What are Some Common Generalized Anxiety Disorder Symptoms?
The Diagnostic and Statistical Manual for Mental Disorders Version 5 describes Generalized Anxiety Disorder as excessive apprehensive expectation, occurring more days than not for at least six months about a NUMBER of events or activities. The person must find it difficult to control the worry. This worry must cause significant distress or impairment in social, occupational, or other important areas of functioning. These Generalized Anxiety Disorder symptoms are not attributable to the physiological effects of a substance or to another medical condition for example hyperthyroidism. The symptoms are also not caused by another emotional disorder. Lastly, the anxiety and worry are associated with three or more the following six symptoms with at least some symptoms having been present for more days than not for the past six months:
- Restlessness or feeling keyed up or on edge. This is the psychologically painful aspect of the illness.
- Being easily fatigued. This is caused by the combination of poor sleep, poor modulation of effort and an excessive amount of energy expended on the sustained FLIGHT or fight system.
- Difficulty concentrating or the mind going blank. Chronic anxiety dulls the higher processing of AVAILABLE information.
- Irritability. The chronically anxious states doesn’t allow for the development of excitement and positive expectation regarding change. All change is met with negative expectations and a dearth of energy to mount an appropriate response.
- Muscular tension. Chronic anxiety and poor sleep leads to poor modulation of muscular tone and muscular tension, fatigue, and soreness.
- Sleep problems for example difficulty falling or staying asleep, or restless, unsatisfying sleep.
What Causes Generalized Anxiety Disorder?
Much like depression, this disorder seems to be multifactorial. Certainly a childhood characterized an unpredictable anxious environment can cause anxiety of several types. It has been found to be about 30-40% genetic. It presents in about 5% of people with women being slightly more represented than men. It is often associated with depression and chemical dependency, and can be easily confused with Attention Deficit Hyperactivity Disorder (ADHD). Anxiety can cause chronic poor concentration leaving the person with many traits found in those with ADHD. The opposite is also true in that having chronically poor concentration for no apparent reason can leave one chronically anxious. And, of course, a person may have both conditions.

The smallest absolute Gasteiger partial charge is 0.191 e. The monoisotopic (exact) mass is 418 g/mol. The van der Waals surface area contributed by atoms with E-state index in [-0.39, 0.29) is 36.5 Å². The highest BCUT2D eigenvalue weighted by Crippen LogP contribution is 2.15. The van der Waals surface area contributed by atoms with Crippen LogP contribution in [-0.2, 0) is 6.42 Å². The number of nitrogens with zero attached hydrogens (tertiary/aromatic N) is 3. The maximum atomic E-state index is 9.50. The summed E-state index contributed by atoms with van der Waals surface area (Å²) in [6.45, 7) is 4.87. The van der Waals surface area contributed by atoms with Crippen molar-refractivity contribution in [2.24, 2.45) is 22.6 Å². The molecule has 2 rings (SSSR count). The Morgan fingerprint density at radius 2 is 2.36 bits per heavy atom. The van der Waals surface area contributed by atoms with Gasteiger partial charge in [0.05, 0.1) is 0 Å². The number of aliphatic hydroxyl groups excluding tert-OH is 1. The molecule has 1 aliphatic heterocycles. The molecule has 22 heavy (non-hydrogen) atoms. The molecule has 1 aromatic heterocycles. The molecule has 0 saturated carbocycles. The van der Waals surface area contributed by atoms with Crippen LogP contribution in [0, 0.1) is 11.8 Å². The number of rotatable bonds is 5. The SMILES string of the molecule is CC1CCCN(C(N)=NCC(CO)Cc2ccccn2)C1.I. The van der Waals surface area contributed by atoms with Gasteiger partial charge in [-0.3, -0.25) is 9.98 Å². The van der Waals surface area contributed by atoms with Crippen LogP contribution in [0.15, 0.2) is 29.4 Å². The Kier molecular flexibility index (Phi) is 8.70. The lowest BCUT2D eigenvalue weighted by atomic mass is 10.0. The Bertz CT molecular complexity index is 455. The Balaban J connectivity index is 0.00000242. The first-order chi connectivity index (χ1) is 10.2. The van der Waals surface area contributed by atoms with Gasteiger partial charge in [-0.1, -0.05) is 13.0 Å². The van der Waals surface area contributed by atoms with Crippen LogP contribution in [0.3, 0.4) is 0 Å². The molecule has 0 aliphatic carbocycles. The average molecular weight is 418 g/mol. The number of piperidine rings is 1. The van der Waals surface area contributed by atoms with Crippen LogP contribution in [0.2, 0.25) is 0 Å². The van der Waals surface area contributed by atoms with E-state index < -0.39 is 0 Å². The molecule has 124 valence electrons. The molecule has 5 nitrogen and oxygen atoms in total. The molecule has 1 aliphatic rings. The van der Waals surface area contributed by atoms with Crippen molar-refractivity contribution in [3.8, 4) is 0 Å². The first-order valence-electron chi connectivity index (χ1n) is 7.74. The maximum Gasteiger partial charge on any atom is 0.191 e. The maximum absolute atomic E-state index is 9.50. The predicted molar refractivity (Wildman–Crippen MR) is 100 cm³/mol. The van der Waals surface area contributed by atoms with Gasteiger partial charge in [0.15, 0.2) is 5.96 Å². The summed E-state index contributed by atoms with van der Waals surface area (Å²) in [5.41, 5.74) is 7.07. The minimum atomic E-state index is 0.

What is the Course of the Illness?
People often recall being anxious since childhood although for some, it begins in their 20s. It tends to come and go over months to years. It can be very mild to extremely debilitating. The worse the presentation the more frequently it presents with other emotional problems such as depression or panic disorder.
Are their Specific Tests for Generalized Anxiety Disorder?
Medically there are no specific blood tests, genetic tests or brain scans that are diagnostic for this condition. Blood screening is imperative as other medical illness can present with chronic anxiety.
At times brain scanning may be indicated particularly if there is a history of brain trauma or suspicions of multiple sclerosis. Psychological screens and tests for other psychological issues and basic personality style may be helpful for initial screening. In a professional assessments this can also provide a baseline to plan strategies for improvement and follow results of a person’s efforts. The above can be reviewed before or during a thoughtful discussion with your clinician. This usually includes which a review of your personal, family and medical history as well as a review of all present symptoms, stressors, supports and overall function. Having a friend or family member available during this discussion can be very helpful as we may not be entirely aware of how we are doing. It also helps to have someone remember what has been said and to help in follow up. Lastly, this person can also help you assess if you are getting the level of help you need.